• Reply
    Don Casada
    April 10, 2020 at 11:17 am

    At a number of old home sites in the Smokies, you’ll find multiple terraces with rocks piled at the lower end.

    Pearl Cable told me that her family would gather rocks and lay a course across the hollow. Over time, from the combination of erosion and drift from turning the soil, the soil level would reach the top of the rock wall. So they’d lay another course of rocks and the cycle would be repeated. Here’s a link to a photo I took at the Nathan Pilkington place.

    That’s a pretty impressive terrace, don’t you think? Here’s another one at the John Pilkington place:

    I’ve seen the same thing practiced throughout the Swain County portion of the Great Smoky Mountains National Park – soil conservation at its finest.

  • Reply
    harry adams
    April 10, 2020 at 10:44 am

    I love the terrace bed. It reminded me of Korea where every hill is terraced because land is so scarce. I applaud your family in using your energy for good work. The exercise helps keep you healthy.

    Leaves are a gold mine for beds. I have built beds in my garden and my daughter’s garden because it has been so wet in the past years. The village brings me leaves every year. This year I think it was 30 dump truck loads of mostly shredded leaves. I mix year old leaves and dirt 50 50 and have the best soil ever. My estimate is 1 foot of leaves equals 3 inches of soil.

    I started my blackberries with 5 plants and now have a 50′ bed. when you have a bumper year, you will have more than you can use.

  • Reply
    April 10, 2020 at 9:19 am

    That blackberry bush will get the sun it needs and produce so many sprouts that you will have to keep building beds. I had never heard them called terrace beds. When I read your title, I thought you all had built some kind of fancy bed to sleep in. Now I know!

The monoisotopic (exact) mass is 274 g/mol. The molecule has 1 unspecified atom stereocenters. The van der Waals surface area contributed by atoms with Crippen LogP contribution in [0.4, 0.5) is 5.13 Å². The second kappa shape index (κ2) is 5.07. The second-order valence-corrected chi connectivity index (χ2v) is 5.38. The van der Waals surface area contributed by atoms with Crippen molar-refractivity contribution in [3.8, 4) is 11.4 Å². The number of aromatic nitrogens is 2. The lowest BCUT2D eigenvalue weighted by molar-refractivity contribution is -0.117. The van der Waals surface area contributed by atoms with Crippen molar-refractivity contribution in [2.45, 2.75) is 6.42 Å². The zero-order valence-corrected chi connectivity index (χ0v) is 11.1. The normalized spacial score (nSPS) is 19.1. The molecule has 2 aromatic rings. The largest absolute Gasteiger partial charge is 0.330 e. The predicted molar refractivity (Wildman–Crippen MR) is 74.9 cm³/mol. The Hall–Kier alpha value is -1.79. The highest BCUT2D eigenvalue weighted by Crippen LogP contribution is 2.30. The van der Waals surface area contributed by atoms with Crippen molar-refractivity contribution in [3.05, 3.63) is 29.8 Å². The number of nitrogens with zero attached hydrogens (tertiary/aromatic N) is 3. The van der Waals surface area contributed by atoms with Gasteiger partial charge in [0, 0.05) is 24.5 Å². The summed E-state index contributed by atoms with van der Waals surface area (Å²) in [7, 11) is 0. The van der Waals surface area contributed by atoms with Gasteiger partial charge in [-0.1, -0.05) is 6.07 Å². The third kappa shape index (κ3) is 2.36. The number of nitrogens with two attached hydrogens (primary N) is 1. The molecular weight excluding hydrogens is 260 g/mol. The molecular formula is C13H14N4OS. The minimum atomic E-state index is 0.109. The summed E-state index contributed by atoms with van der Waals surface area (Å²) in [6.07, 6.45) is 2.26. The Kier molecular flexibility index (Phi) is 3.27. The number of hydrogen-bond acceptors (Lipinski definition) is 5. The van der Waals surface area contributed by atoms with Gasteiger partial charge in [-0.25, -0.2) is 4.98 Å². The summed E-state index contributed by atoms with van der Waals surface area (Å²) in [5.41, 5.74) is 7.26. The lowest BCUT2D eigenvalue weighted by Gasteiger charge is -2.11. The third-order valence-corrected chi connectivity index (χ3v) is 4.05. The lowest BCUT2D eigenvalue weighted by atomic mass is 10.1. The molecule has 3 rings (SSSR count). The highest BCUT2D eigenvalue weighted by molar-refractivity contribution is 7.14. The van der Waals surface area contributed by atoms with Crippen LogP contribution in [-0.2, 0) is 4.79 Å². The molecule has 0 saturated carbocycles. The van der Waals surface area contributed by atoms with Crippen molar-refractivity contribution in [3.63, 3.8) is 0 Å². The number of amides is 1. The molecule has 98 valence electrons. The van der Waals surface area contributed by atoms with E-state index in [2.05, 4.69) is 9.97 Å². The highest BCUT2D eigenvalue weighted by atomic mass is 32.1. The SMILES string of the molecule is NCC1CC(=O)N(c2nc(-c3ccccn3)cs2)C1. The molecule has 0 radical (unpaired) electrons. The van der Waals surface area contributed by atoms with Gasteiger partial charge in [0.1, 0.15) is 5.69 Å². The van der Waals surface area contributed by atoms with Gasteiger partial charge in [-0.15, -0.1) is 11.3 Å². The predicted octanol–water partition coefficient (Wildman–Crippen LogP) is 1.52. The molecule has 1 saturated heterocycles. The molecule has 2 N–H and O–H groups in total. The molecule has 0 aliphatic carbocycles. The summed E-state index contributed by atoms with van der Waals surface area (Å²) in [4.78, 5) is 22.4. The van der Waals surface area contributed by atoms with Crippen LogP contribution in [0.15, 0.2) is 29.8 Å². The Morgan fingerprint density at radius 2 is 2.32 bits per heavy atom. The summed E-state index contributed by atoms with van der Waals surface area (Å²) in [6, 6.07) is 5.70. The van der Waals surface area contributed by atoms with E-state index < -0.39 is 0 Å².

• Reply
    Janet Smart
    April 10, 2020 at 8:54 am

    You all have been busy. Hard work pays off. Yes, blackberries love the sun. Good luck with them.

  • Reply
    Ron Stephens
    April 10, 2020 at 8:50 am

    Recycling! That is the good part of plant materials, they just keep on being useful. I blow leaves and rake sticks down to several piles in the fall and winter. Then in spring I mine the bottom of the piles and haul the black dirt back up the hill. Kinda comical in a way.

    Sounds like you have a good plan. One good thing about blackberries is they will fill up the bed themselves so you all will get all the good out of the hard work. If you have any stonecrop around it would love to grow in the cracks between the poles. Or maybe creeping rosemary or strawberry.

    You all have the same problem I do about getting enough sun. It is a Chinese puzzle here to match plants to the amount of sun. I have had a lot of failures but some successes to.

  • Reply
    Miss Cindy
    April 10, 2020 at 8:04 am

    I saw part of the building process and Yes, it was a lot of work but now I can envision beds all across the bank full of delicious things. What will you put in the next bed? Those trees the Deer Hunter cut looked like they were about 30 feet tall…yep, lots of hard work!

  • Reply
    April 10, 2020 at 7:54 am

    I am truly impressed. I had forgotten how blackberries and raspberries spread into a thicket. I planted a raspberry bush, and in no time at all there were many taking over around my shed. Fortunately, my cousins wanted some and agreed to dig them and take home with him. Had I had a wonderful contained bed like that my project may have worked out. I am moved by how your family works together so cohesively, and that Deerhunter sure is a keeper.